In The Glass Menagerie, how does self- deception, as Tom says, illustrate as "truth" about life?

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Ashley Kannan eNotes educator| Certified Educator

To a great extent, Tom makes the argument that everyone engages in self- deception in order to get through life and being in the world.  This might be valid, but it also might be his own justification for his own self- deception.  If it is to be taken as valid, Amanda's own nostalgia for her past and the belief that she was "something" at one point in time as a way to dull the pain of the present would be one element that Tom would use.  At the same time, Laura's fascination with her glass figurines and the time she spends at the zoo could be seen as another way to advance her own self- deception.  Tom is not absolved from this as his desire to escape, spend time at the movies, and eventually leave his family in hopes of finding that elusive sense of "happiness" all reflect self- deception.  In the end, all of the family members, including Jim O'Connor, need deception to endure their own lives:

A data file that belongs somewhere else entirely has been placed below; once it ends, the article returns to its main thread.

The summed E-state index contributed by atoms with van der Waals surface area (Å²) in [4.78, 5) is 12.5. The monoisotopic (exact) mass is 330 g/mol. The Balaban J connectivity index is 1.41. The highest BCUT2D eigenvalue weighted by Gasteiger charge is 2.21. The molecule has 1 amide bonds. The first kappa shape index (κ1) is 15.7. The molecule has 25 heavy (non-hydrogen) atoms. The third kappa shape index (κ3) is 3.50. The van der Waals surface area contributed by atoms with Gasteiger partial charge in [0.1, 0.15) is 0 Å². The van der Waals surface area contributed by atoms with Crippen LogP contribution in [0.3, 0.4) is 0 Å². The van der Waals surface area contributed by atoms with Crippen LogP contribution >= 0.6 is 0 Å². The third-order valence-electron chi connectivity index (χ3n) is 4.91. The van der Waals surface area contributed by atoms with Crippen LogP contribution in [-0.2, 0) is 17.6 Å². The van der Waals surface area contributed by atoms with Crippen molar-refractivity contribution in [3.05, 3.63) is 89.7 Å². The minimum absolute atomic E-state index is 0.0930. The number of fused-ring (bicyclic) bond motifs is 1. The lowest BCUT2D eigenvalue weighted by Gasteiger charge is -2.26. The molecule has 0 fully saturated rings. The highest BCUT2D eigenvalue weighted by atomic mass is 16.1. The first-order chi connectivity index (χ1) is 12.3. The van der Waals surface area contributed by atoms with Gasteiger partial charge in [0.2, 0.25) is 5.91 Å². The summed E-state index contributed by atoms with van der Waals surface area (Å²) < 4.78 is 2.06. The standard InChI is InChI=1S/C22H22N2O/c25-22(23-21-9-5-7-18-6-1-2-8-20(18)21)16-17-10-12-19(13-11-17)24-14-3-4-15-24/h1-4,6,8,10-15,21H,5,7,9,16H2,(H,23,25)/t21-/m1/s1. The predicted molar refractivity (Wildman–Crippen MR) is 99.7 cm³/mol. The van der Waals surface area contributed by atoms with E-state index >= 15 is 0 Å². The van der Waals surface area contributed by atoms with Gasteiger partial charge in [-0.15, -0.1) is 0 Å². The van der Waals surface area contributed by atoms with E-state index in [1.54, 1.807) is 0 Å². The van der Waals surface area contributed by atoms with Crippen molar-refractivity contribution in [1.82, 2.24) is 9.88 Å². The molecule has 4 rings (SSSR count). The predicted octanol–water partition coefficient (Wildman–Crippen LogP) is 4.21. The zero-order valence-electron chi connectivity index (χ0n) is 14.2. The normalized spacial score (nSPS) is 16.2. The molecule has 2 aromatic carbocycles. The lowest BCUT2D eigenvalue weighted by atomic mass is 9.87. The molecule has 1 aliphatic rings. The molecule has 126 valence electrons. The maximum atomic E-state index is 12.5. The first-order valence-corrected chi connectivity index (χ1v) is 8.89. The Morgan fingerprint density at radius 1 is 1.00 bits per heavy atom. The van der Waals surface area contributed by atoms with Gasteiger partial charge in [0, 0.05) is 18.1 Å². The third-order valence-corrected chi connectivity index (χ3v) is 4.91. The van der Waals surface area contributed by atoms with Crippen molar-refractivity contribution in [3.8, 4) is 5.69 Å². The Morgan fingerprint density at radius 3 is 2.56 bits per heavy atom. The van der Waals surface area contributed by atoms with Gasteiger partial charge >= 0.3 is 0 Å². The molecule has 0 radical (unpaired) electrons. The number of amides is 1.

The inability of each character to function beyond a manufactured world is a direct result of self-deception. As the play ends, the outcome of each Wingfield is left in question. Tom aimlessly wanders the country, Laura is unable to leave the sheltered world that she has created for herself among her glass animals, and Amanda realizes that she has two adult children whom she has failed to bring into a functioning relationship with the world.

If there is a "truth" present, it is that the pain of being in the world is one in which self- deception is engaged in order to escape such a condition.

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The Glass Menagerie

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